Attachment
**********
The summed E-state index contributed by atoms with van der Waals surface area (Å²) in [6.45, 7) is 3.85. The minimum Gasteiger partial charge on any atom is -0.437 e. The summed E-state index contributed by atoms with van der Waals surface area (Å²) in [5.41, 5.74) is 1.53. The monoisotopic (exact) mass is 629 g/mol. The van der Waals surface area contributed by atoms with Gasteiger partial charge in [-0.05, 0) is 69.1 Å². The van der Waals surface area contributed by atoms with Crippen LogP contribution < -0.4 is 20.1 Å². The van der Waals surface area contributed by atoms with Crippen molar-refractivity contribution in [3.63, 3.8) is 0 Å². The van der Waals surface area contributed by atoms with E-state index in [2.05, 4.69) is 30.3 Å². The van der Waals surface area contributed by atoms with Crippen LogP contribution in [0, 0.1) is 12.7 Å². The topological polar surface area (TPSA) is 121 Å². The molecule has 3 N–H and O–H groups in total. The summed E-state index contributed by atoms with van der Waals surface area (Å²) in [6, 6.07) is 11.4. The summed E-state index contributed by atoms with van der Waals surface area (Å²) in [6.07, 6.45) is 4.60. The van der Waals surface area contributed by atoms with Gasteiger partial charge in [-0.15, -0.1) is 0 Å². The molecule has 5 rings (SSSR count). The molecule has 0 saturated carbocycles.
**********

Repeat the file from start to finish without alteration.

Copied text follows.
The summed E-state index contributed by atoms with van der Waals surface area (Å²) in [6.45, 7) is 3.85. The minimum Gasteiger partial charge on any atom is -0.437 e. The summed E-state index contributed by atoms with van der Waals surface area (Å²) in [5.41, 5.74) is 1.53. The monoisotopic (exact) mass is 629 g/mol. The van der Waals surface area contributed by atoms with Gasteiger partial charge in [-0.05, 0) is 69.1 Å². The van der Waals surface area contributed by atoms with Crippen LogP contribution < -0.4 is 20.1 Å². The van der Waals surface area contributed by atoms with Crippen molar-refractivity contribution in [3.63, 3.8) is 0 Å². The van der Waals surface area contributed by atoms with E-state index in [2.05, 4.69) is 30.3 Å². The van der Waals surface area contributed by atoms with Crippen LogP contribution in [0, 0.1) is 12.7 Å². The topological polar surface area (TPSA) is 121 Å². The molecule has 3 N–H and O–H groups in total. The summed E-state index contributed by atoms with van der Waals surface area (Å²) in [6, 6.07) is 11.4. The summed E-state index contributed by atoms with van der Waals surface area (Å²) in [6.07, 6.45) is 4.60. The van der Waals surface area contributed by atoms with Gasteiger partial charge in [-0.15, -0.1) is 0 Å². The molecule has 5 rings (SSSR count). The molecule has 0 saturated carbocycles.